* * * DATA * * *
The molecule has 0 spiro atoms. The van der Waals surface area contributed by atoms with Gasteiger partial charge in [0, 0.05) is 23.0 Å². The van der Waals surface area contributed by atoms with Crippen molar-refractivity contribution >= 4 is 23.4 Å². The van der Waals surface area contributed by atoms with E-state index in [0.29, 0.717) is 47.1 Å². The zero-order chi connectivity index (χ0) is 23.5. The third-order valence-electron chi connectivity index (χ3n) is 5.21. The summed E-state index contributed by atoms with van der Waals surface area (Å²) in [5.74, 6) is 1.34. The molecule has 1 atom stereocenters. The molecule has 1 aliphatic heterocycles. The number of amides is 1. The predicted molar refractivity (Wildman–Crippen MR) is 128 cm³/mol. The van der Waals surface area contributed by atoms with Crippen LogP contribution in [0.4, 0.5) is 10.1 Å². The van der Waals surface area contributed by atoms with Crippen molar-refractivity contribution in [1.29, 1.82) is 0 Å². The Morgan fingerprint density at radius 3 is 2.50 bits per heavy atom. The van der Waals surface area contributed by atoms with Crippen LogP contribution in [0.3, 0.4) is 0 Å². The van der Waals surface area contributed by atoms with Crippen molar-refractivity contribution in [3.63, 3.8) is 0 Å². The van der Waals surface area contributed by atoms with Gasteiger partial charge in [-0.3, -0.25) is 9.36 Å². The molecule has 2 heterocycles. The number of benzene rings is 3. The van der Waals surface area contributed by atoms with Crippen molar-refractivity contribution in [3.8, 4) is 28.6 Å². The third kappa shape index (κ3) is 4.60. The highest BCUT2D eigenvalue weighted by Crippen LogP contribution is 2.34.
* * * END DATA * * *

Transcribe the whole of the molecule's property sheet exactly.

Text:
The molecule has 0 spiro atoms. The van der Waals surface area contributed by atoms with Gasteiger partial charge in [0, 0.05) is 23.0 Å². The van der Waals surface area contributed by atoms with Crippen molar-refractivity contribution >= 4 is 23.4 Å². The van der Waals surface area contributed by atoms with E-state index in [0.29, 0.717) is 47.1 Å². The zero-order chi connectivity index (χ0) is 23.5. The third-order valence-electron chi connectivity index (χ3n) is 5.21. The summed E-state index contributed by atoms with van der Waals surface area (Å²) in [5.74, 6) is 1.34. The molecule has 1 atom stereocenters. The molecule has 1 aliphatic heterocycles. The number of amides is 1. The predicted molar refractivity (Wildman–Crippen MR) is 128 cm³/mol. The van der Waals surface area contributed by atoms with Crippen LogP contribution in [0.4, 0.5) is 10.1 Å². The van der Waals surface area contributed by atoms with Crippen molar-refractivity contribution in [1.29, 1.82) is 0 Å². The Morgan fingerprint density at radius 3 is 2.50 bits per heavy atom. The van der Waals surface area contributed by atoms with Crippen LogP contribution in [0.3, 0.4) is 0 Å². The van der Waals surface area contributed by atoms with Crippen molar-refractivity contribution in [3.63, 3.8) is 0 Å². The van der Waals surface area contributed by atoms with Gasteiger partial charge in [-0.3, -0.25) is 9.36 Å². The molecule has 2 heterocycles. The number of benzene rings is 3. The van der Waals surface area contributed by atoms with Crippen molar-refractivity contribution in [3.8, 4) is 28.6 Å². The third kappa shape index (κ3) is 4.60. The highest BCUT2D eigenvalue weighted by Crippen LogP contribution is 2.34.